Document Type


Publication Date


Publication Title

9th Annual Pulmonary Embolism Symposium


washington; swedish; pulmonary embolism response team; intermediate risk; therapeutic approach


Background: Management of Intermediate Risk Pulmonary Embolism (IRPE) remains controversial due to the dynamic nature of the disease and the lack of correlative outcomes with large clot burden. We describe the outcomes of patients presenting with IRPE managed by a multidisciplinary Pulmonary Embolism Response Team (PERT).

Methods: This single center retrospective study included EMR data from patients that were a part of the multidisciplinary PERT program from January 2012 to June 2023. PERT was activated if risk of death was intermediate or higher. The simplified pulmonary embolism severity index (sPESI) and Bova score were used as risk stratification tools. Patients with intermediate risk PE defined as sPESI > 1, and Bova 3-4 were analyzed according to therapeutic approach yielding 5 groups: anticoagulation alone (AC), low dose systemic thrombolysis (ST), catheter directed thrombolysis (CDT), percutaneous catheter thrombectomy (PCT) and surgical embolectomy (SE). Patient demographics, ICU length of stay, hospital length of stay, hospital mortality, 30-day mortality, AKI, and hemorrhagic CNS events were analyzed. The percentages were reported, and median (IQR) were compared with Kruskal-Wallis test.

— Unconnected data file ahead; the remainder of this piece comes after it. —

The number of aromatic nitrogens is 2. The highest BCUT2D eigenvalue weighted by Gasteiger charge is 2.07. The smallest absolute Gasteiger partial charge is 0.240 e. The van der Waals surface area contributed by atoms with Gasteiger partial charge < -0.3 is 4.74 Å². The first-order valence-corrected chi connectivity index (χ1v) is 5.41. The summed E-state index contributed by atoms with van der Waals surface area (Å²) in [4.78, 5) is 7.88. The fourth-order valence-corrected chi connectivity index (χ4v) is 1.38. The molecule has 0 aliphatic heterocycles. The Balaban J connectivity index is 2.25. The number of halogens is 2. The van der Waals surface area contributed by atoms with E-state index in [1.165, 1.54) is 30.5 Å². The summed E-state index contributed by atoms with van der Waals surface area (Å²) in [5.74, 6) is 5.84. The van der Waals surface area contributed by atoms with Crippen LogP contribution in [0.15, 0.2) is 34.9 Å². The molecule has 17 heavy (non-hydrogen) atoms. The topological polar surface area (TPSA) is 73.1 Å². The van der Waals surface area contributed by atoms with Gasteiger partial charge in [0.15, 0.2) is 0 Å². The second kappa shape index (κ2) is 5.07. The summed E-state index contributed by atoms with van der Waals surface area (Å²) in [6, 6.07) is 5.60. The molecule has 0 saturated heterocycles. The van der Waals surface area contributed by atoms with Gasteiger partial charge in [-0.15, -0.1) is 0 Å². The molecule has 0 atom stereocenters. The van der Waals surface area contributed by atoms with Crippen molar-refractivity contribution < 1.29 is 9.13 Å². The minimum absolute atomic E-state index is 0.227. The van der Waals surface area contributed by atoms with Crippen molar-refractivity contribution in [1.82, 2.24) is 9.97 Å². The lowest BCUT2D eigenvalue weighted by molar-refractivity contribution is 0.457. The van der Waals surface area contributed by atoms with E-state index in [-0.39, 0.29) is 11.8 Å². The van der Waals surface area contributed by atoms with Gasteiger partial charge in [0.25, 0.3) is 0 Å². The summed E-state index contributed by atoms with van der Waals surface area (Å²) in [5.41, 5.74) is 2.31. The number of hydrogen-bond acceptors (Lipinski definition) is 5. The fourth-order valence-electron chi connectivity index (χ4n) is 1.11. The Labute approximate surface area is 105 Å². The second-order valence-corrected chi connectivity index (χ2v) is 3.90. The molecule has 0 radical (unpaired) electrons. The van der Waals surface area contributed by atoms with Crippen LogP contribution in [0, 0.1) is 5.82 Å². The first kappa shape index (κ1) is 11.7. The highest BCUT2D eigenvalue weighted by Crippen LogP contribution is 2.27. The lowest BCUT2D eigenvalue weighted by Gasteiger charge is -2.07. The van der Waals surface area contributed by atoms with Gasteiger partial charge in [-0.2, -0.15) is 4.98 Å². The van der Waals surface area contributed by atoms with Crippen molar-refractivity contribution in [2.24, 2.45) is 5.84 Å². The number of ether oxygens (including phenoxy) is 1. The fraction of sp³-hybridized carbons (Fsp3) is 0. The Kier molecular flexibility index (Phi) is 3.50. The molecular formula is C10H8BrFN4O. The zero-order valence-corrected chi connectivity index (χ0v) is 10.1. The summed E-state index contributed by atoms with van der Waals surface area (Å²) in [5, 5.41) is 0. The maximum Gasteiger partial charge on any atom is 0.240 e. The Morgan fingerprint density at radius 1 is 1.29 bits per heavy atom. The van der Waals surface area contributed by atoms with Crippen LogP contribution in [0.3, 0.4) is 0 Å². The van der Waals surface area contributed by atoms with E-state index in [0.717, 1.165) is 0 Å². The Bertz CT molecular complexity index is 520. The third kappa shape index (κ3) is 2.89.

Results: Of the 566 patients with PERT activation during the study timeframe, 216 (38%) were classified as intermediate risk (BOVA 3-4) category. Mortality rate for the study cohort was 2.5% at 30 days, and all deaths occurred in the AC group. Within the AC group, overall mortality was 4.3%. One hemorrhagic CNS event occurred in the AC group and one in the ST group (0.8% and 3.3% respectively). Patients undergoing PCT had the shortest ICU length of stay with 0.2 days (0-1) vs. 2.6 (1.7-3.9) in CDT and 1.6 (1-2.8) in ST (p < 0.01). Surgical embolectomy was performed in patients who failed treatment, deteriorated during reperfusion, or had thrombus in transit. SE survival at 30 days was 100%.

Conclusion: The management of intermediate PE using a multidisciplinary PERT program may improve survival. Reperfusion therapy should be considered for these patients; and PCT appears to have the advantage due to its safety profile, reduced ICU and hospital length of stay compared with other reperfusion options. Surgical engagement is crucial for timely rescue treatment, complementing the excellent outcomes of this program. Long term follow up is warranted to further assess differences between reperfusion treatment options.

Keywords: pulmonary embolism response team, intermediate risk, therapeutic approach

Disclosures: None

Clinical Institute

Cardiovascular (Heart)




Pulmonary Medicine


Critical Care Medicine